KillerSites Blog

Month: August 2006

Java web hosting is still brittle.

August 24, 2006

It has been a couple of years since I moved (from in-house hosting) my Java based web applications to using an outside company.

When I was hosting my little apps from my Windows 2000 server (using Caucho Resin,) on a DSL connection, I never had a problem … probably because it was so small.

Since growing and moving to Tomcat on Linux, I’ve found that Java is not the most stable thing … it is not uncommon for Tomcat to lock up.

Contrast this to my PHP based applications (WordPress for example) and I have yet to experience a problem.


The Java community loves design patterns (they need them with that overly engineered Frankenstein of a language …) so I’m sure they’ll understand this -> Java is heavy, whenever you start a Java process it like putting on 50 pounds – it slows you down.

The Java facade is the claim that Java is a light nimble thing … the JVM that is. It is not anymore. It once was say back in 1997.

I always wondered why Sun (a billion dollar company) could not get Java Applets to work whereas the relatively tiny company Macromedia, could with the Flash player?

… I’m ranting, so sorry.


Funny, when you activate Tomcat to work with a domain on CPANEL, it gives you a warning about how much juice Java swallows up … and warns against enabling too many Java based websites. It doesn’t say jack about PHP …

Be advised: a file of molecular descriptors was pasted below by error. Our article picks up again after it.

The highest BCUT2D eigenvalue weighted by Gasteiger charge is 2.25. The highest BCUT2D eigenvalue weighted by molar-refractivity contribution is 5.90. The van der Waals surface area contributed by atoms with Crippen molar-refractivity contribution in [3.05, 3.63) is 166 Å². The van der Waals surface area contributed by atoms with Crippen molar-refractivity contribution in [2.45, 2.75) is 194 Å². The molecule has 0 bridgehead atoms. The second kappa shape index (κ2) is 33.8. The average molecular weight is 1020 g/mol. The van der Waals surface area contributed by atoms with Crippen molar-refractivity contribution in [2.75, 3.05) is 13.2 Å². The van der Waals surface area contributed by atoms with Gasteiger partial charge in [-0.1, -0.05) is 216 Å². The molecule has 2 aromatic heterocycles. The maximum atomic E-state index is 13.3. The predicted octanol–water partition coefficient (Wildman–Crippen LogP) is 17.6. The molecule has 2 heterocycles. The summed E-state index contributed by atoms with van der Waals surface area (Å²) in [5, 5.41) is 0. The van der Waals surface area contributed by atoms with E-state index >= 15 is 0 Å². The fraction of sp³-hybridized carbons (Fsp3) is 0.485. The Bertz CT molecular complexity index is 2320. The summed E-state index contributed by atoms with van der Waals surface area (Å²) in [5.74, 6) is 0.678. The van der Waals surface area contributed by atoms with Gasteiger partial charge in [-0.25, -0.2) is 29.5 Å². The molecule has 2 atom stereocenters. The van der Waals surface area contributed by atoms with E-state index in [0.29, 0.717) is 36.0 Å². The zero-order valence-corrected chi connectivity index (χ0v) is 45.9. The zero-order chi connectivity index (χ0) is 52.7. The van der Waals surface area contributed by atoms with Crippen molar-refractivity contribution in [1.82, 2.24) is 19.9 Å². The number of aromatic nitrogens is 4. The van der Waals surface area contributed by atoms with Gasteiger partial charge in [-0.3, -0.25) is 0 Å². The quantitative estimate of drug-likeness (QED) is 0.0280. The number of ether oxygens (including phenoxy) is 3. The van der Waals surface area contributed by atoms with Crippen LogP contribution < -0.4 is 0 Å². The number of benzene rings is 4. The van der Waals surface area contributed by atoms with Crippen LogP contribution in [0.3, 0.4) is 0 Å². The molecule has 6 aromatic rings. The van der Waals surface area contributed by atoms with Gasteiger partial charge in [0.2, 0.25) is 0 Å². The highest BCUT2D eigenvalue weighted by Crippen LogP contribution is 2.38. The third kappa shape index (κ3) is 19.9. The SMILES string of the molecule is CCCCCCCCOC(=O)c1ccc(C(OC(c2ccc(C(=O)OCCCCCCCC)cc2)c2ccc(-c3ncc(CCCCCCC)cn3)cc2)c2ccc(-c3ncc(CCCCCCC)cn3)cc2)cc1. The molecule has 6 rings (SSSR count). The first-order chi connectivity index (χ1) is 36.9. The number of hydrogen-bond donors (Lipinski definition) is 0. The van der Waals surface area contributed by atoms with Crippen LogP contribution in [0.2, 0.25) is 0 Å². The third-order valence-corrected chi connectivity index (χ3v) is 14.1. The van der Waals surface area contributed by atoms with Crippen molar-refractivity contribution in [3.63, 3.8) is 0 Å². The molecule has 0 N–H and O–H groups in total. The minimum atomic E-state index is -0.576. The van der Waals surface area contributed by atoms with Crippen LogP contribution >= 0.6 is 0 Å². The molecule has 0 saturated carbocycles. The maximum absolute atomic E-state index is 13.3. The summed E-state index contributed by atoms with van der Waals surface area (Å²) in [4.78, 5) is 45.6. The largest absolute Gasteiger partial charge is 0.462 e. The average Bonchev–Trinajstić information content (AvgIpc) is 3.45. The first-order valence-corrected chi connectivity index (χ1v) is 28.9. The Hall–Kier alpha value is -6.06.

It seems a contradiction, but I think that’s where it’s at. Java will become (strictly) a technology of the Enterprise (and legacy integration) while nimble languages like PHP and Ruby will be used to create the new innovative software.


PHP and Ruby programmers can (and do) code circles around Java developers. You can’t blame the Java developers: the Titanic couldn’t turn on a dime either!


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Is HTML a scripting language?

August 24, 2006

I’ve seen this confusion come up from time to time – is HTML a scripting language?

Short answer: no.

Yes a nerd detail, but nonetheless, this is something that should be made clear.


HTML is actually a markup language and not a scripting language.

Scripting implies decision making capabilities (the code can actually evaluate and take an action based on what it finds) – PHP, PERL, Ruby, Javascript are examples of scripting languages.

Markup languages create structure for a document … they only describe data. For example:

  • HTML
  • XML

… but you knew that already.


Stefan Mischook

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PHP Video – PHP and Forms